Sumo Logic: What can you learn from our approach to GDPR?

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Sumo Logic was founded in 2010 by experts in log management, scalable systems, big data, and security. Today, their purpose-built, cloud-native service analyzes more than 100 petabytes of data, more than 16 million searches, and delivers 10s of millions of insights daily – positioning Sumo among the most powerful machine data analytics services in the world.

In this podcast, George Gerchow, CSO with Sumo Logic, talks about their approach to GDPR.

Here’s a transcript of the podcast for your convenience.

Hi my name is George Gerchow, Chief Security Officer with Sumo Logic. Sumo Logic is a company that was created in AWS, so AWS native. We do big data and security analytics, full multi-tenant solution build on micro services.

We take regulatory compliance regulation and security very seriously because, as customers are moving their data to the cloud, there’s going to be a lot more scrutiny around security and we want to give them that level of trust and comfort that we’re taking care of their data. And so, compliance and regulatory requirements have been around for a long time for us.

You know, we’re in our fourth year of ISO 27001, which is key and its saying something once you’re in your fourth year, fourth year of SOC II, we’re doing PCI for our fourth year as well too, HIPAA, and then GDPR emerged on our roadmap about 2 to 3 years ago. So, we were already doing things like the EU Privacy Shield to prove our data sovereignty, but we wanted to mature in the space not only around GDPR, but mainly around privacy, because we know that every country, every nation state is going to have different regulations around privacy. So, we took GDPR as kind of a springboard or a launching point to start doing a few key things.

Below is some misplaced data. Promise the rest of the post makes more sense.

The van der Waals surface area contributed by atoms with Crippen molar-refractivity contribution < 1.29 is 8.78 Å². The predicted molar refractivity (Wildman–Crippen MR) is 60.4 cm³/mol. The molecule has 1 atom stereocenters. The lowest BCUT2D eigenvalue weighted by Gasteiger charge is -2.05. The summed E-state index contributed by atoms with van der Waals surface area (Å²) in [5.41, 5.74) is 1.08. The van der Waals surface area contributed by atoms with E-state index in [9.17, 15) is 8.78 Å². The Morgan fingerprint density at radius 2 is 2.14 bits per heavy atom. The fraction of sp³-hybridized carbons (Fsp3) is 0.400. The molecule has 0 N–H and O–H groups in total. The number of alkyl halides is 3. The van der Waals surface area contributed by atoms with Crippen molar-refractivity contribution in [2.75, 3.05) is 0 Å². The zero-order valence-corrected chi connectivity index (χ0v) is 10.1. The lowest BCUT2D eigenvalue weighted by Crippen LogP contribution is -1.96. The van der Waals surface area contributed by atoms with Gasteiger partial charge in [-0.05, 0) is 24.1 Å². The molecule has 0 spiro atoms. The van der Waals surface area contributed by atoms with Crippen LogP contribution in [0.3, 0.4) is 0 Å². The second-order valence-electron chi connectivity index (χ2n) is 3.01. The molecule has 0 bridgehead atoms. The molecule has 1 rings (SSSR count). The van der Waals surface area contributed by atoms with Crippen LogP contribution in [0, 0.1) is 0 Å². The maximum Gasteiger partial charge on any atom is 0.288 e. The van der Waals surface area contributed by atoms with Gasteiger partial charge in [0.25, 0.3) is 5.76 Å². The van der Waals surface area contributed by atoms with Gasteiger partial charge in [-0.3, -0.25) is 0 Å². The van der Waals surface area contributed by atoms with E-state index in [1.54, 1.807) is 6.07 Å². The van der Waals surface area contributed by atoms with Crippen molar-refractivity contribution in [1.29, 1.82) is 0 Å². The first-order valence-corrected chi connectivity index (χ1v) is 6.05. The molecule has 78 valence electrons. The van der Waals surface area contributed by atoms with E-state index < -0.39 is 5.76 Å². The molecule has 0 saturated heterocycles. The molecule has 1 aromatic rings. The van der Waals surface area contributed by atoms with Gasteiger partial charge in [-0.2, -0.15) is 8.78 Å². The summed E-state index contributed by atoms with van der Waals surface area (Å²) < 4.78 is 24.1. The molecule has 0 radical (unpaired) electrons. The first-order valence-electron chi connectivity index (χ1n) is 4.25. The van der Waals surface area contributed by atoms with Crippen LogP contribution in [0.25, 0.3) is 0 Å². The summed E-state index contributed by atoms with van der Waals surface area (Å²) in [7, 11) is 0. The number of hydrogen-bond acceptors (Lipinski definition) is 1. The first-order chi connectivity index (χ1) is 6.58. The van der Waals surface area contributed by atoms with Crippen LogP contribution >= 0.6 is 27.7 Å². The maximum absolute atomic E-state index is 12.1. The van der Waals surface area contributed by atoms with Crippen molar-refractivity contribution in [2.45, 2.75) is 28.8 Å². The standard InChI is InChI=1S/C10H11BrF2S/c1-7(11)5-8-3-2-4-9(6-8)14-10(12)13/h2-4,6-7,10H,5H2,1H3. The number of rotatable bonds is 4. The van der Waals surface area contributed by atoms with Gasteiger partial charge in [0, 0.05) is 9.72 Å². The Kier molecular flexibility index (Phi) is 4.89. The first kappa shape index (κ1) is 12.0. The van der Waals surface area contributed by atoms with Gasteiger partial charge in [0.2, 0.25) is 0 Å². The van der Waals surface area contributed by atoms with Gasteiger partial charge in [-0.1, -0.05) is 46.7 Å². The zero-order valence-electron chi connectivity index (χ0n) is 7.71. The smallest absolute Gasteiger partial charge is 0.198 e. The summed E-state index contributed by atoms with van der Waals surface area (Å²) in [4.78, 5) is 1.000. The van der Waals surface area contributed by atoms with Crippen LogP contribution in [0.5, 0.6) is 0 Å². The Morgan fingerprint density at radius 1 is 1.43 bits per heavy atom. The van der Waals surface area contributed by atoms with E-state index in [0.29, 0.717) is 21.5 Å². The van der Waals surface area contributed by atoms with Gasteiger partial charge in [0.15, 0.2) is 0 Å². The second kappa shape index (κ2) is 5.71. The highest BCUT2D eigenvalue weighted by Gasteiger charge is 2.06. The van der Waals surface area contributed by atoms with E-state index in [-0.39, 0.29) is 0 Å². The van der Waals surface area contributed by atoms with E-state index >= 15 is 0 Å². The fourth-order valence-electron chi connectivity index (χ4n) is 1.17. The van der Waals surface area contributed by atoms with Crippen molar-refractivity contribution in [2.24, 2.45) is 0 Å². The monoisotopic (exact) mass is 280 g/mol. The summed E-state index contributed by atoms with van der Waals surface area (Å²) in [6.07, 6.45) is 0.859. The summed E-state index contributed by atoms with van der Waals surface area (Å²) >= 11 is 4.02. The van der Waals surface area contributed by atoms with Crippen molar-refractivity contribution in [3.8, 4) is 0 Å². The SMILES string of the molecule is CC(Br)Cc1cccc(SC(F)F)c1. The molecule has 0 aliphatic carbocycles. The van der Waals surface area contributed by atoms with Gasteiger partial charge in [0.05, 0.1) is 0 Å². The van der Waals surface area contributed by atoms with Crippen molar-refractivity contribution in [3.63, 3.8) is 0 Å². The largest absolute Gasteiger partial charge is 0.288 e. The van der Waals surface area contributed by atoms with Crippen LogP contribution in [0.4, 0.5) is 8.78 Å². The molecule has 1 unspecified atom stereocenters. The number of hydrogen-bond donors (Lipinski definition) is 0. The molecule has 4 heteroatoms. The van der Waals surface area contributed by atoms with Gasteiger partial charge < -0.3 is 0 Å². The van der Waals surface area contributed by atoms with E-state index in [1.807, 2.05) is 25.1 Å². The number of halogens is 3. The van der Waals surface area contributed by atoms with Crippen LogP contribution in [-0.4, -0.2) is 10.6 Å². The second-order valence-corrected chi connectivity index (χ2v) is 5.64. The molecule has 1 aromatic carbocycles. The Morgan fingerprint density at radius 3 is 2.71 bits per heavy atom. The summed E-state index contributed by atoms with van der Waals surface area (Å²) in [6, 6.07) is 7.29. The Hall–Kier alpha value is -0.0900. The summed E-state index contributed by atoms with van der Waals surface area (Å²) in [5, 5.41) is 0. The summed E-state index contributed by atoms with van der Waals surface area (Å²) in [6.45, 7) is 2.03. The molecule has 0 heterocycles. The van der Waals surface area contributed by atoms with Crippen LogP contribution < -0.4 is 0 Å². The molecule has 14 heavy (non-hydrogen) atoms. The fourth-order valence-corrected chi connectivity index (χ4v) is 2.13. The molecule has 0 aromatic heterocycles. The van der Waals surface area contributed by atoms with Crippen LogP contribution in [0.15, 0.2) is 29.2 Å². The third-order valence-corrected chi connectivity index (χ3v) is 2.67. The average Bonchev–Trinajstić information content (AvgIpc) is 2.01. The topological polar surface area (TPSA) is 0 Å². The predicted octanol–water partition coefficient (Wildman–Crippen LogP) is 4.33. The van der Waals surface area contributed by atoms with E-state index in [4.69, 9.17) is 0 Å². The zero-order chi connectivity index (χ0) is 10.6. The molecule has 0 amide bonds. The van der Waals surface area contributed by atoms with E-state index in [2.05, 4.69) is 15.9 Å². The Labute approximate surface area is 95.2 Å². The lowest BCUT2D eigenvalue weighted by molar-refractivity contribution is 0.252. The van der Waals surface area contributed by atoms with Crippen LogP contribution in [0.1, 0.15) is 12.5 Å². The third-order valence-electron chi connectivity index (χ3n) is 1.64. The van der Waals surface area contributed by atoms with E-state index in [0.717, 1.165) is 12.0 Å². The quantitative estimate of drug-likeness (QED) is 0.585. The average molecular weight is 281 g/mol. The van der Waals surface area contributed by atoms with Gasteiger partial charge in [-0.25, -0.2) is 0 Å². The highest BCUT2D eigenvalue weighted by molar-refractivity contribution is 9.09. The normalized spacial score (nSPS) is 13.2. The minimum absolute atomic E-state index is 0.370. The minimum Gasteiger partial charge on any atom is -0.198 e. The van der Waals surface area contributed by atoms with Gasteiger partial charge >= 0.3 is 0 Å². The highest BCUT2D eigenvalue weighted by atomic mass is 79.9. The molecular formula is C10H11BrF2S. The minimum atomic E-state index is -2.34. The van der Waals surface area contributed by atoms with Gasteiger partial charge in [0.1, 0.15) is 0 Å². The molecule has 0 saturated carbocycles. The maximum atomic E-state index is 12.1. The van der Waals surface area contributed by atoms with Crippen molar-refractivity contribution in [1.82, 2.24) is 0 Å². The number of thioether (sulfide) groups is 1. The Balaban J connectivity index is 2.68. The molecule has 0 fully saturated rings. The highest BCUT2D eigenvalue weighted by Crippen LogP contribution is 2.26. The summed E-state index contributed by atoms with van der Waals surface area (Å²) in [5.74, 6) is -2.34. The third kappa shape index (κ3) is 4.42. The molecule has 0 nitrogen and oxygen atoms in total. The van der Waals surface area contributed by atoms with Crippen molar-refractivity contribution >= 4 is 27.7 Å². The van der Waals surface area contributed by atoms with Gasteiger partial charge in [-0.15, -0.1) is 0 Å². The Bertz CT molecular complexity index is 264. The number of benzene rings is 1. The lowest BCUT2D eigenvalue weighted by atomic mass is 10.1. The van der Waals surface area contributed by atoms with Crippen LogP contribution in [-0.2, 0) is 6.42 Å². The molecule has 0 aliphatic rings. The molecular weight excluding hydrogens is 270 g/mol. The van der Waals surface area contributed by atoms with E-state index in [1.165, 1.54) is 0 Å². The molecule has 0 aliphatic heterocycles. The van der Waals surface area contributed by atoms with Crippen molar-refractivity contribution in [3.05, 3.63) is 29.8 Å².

The first one was, we went out and hired a Data Protection Officer or a DPO. So, this individual, she has a tremendous compliance background, but as well as a privacy background, and so we wanted to make sure that she was a good fit for our company. Her name is Jen Brown, and we brought her in as a contractor, she walked through our payment credit card industry audit with us two years ago, did a great job, and then we handed over our privacy by design program to her. And that was the first thing she did, was mature our privacy program to where any time a new regulation comes out, all we have to do is a gap analysis as to what we currently have today, then either accept the risk or remediate to adhere to that new regulation. So, getting a DPO in place was critical.

Then we look at automating as many functions as we could. So DPAs, data protection addendums or agreements, were starting to hit our environment nonstop. So as the DPAs started hitting our environment, we wanted to minimize the, what we like to call paper DDoS attack, of having these things come in to where then we’d have to go with legal, redline, go back and forth, very disruptive to an organization. So we created our own DPA and we actually put it on a self-service portal. All NDA wrapped to where a potential customer prospect could then go and access the DPA, sign off on it and we’d sign up on it on our side, so that piece of automation was key.